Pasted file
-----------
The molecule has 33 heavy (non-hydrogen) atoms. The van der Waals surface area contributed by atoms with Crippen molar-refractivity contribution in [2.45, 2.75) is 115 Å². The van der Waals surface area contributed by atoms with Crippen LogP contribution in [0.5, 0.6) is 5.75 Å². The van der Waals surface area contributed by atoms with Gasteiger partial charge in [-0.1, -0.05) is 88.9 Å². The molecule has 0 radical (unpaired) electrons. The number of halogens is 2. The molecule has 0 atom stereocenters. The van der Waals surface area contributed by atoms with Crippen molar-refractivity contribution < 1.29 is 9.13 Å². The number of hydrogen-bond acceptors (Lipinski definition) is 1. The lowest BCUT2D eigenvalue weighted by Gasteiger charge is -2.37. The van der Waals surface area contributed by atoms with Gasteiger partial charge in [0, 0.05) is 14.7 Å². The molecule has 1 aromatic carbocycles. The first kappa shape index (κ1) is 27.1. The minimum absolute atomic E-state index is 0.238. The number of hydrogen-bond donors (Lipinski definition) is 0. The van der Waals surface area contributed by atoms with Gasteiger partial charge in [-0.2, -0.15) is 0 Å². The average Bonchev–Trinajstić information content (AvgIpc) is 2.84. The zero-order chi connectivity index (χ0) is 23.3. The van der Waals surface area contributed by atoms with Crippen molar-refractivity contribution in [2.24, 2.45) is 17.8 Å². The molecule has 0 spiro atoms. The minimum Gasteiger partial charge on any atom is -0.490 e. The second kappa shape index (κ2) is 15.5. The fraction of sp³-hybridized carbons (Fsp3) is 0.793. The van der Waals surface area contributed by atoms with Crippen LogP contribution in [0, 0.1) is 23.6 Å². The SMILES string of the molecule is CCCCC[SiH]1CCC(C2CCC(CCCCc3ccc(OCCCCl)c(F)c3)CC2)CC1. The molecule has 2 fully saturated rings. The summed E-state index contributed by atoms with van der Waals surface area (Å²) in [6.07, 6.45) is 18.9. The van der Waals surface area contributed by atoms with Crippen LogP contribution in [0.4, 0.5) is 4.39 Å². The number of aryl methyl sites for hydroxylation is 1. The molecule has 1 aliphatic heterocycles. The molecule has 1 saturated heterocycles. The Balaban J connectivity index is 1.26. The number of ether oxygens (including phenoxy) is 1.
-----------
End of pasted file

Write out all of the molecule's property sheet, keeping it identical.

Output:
The molecule has 33 heavy (non-hydrogen) atoms. The van der Waals surface area contributed by atoms with Crippen molar-refractivity contribution in [2.45, 2.75) is 115 Å². The van der Waals surface area contributed by atoms with Crippen LogP contribution in [0.5, 0.6) is 5.75 Å². The van der Waals surface area contributed by atoms with Gasteiger partial charge in [-0.1, -0.05) is 88.9 Å². The molecule has 0 radical (unpaired) electrons. The number of halogens is 2. The molecule has 0 atom stereocenters. The van der Waals surface area contributed by atoms with Crippen molar-refractivity contribution < 1.29 is 9.13 Å². The number of hydrogen-bond acceptors (Lipinski definition) is 1. The lowest BCUT2D eigenvalue weighted by Gasteiger charge is -2.37. The van der Waals surface area contributed by atoms with Gasteiger partial charge in [0, 0.05) is 14.7 Å². The molecule has 1 aromatic carbocycles. The first kappa shape index (κ1) is 27.1. The minimum absolute atomic E-state index is 0.238. The number of hydrogen-bond donors (Lipinski definition) is 0. The van der Waals surface area contributed by atoms with Gasteiger partial charge in [-0.2, -0.15) is 0 Å². The average Bonchev–Trinajstić information content (AvgIpc) is 2.84. The zero-order chi connectivity index (χ0) is 23.3. The van der Waals surface area contributed by atoms with Crippen molar-refractivity contribution in [2.24, 2.45) is 17.8 Å². The molecule has 0 spiro atoms. The minimum Gasteiger partial charge on any atom is -0.490 e. The second kappa shape index (κ2) is 15.5. The fraction of sp³-hybridized carbons (Fsp3) is 0.793. The van der Waals surface area contributed by atoms with Crippen LogP contribution in [0, 0.1) is 23.6 Å². The SMILES string of the molecule is CCCCC[SiH]1CCC(C2CCC(CCCCc3ccc(OCCCCl)c(F)c3)CC2)CC1. The molecule has 2 fully saturated rings. The summed E-state index contributed by atoms with van der Waals surface area (Å²) in [6.07, 6.45) is 18.9. The van der Waals surface area contributed by atoms with Crippen LogP contribution in [0.4, 0.5) is 4.39 Å². The number of aryl methyl sites for hydroxylation is 1. The molecule has 1 aliphatic heterocycles. The molecule has 1 saturated heterocycles. The Balaban J connectivity index is 1.26. The number of ether oxygens (including phenoxy) is 1.